Write It Sideways

Jennie Nash’s “The Threadbare Heart”: A Review

(Pssst! Don’t forget to come back tomorrow to enter Jennie Nash’s Mother’s Day contest for your chance to win some fantastic prizes!)

Jennie Nash‘s latest novel, The Threadbare Heart (May 2010, Berkley Trade), explores themes of love, loss and hope through three generations of marriages.

Lily is a fifty-something college professor, wife to Tom, mother of two grown-up boys, and something of an eccentric fabric-hoarder. Rather than use the material she collects, she prefers to imagine the possibilities of what each might become. Her most prized possession: a piece of her grandmother’s heirloom lace, still intact.

Lily and Tom share a quiet but stable marriage, so when he suddenly suggests they exchange their teaching careers in Vermont for an avocado ranch in California, Lily begins to question everything she thought she knew about her husband.

After tragedy strikes, Lily is forced to come to terms with how she really felt about Tom, and what she has left once she’s seemingly lost everything.

The Threadbare Heart also follows two other stories. Eleanor, Lily’s seventy-five-year-old mother, has sworn off men after three failed marriages. Lily’s eldest son, Ryan, begins to feel the strain on his own marriage to Olivia after their daughter is born. Eleanor and Ryan’s stories complement Lily and Tom’s in a way that brings perspective to all their relationships.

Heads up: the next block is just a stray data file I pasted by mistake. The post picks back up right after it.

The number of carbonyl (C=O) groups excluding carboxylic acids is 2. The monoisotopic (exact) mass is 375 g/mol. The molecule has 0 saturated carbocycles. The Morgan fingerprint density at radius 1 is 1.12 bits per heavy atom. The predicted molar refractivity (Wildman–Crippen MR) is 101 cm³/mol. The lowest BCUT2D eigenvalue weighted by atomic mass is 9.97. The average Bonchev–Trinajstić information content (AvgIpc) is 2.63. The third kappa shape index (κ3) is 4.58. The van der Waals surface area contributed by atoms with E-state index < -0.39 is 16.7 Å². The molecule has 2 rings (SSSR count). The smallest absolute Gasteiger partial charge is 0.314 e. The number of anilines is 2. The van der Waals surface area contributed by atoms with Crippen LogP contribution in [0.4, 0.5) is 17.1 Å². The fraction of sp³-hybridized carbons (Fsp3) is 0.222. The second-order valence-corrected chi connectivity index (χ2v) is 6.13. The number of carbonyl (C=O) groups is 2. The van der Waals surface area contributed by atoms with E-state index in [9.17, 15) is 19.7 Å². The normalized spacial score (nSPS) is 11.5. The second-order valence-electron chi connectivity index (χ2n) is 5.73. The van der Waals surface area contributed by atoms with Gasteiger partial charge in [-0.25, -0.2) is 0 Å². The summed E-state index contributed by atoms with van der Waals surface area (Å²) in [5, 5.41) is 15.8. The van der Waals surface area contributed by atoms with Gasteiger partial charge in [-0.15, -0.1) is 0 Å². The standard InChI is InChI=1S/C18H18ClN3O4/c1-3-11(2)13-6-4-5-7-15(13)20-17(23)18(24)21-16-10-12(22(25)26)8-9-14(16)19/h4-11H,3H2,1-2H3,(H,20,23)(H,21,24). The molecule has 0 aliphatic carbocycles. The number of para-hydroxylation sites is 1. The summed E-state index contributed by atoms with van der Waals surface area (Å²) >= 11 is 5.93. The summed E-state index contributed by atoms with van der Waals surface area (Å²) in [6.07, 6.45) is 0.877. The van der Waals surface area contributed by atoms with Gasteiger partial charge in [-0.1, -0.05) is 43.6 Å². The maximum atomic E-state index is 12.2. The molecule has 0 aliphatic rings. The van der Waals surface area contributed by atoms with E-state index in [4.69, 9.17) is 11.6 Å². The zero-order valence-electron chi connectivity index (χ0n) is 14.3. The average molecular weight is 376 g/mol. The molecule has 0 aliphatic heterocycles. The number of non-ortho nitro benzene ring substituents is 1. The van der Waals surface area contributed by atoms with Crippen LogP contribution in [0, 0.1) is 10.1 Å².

There are no surprises in this novel–most of the big events are given away in the jacket blurb– but it does achieve its goal of provoking readers to think about their own relationships. Lily’s fears and doubts about her marriage are spot on. And although Ryan and Olivia’s story is secondary, I think Nash does a particularly good job of capturing the stress and ambivalence experienced by young married couples with children.

This is a quick read. The writing is simple, but interspersed with passages of more sophisticated prose and beautiful description. I particularly like the sewing and fabric metaphors that are woven through the story.

Because it follows three generations, I’d recommend The Threadbare Heart to women of all ages. It’s particularly suitable for book clubs or other discussion formats.

You can read an excerpt of the first chapter here, or order your copy from Amazon today.

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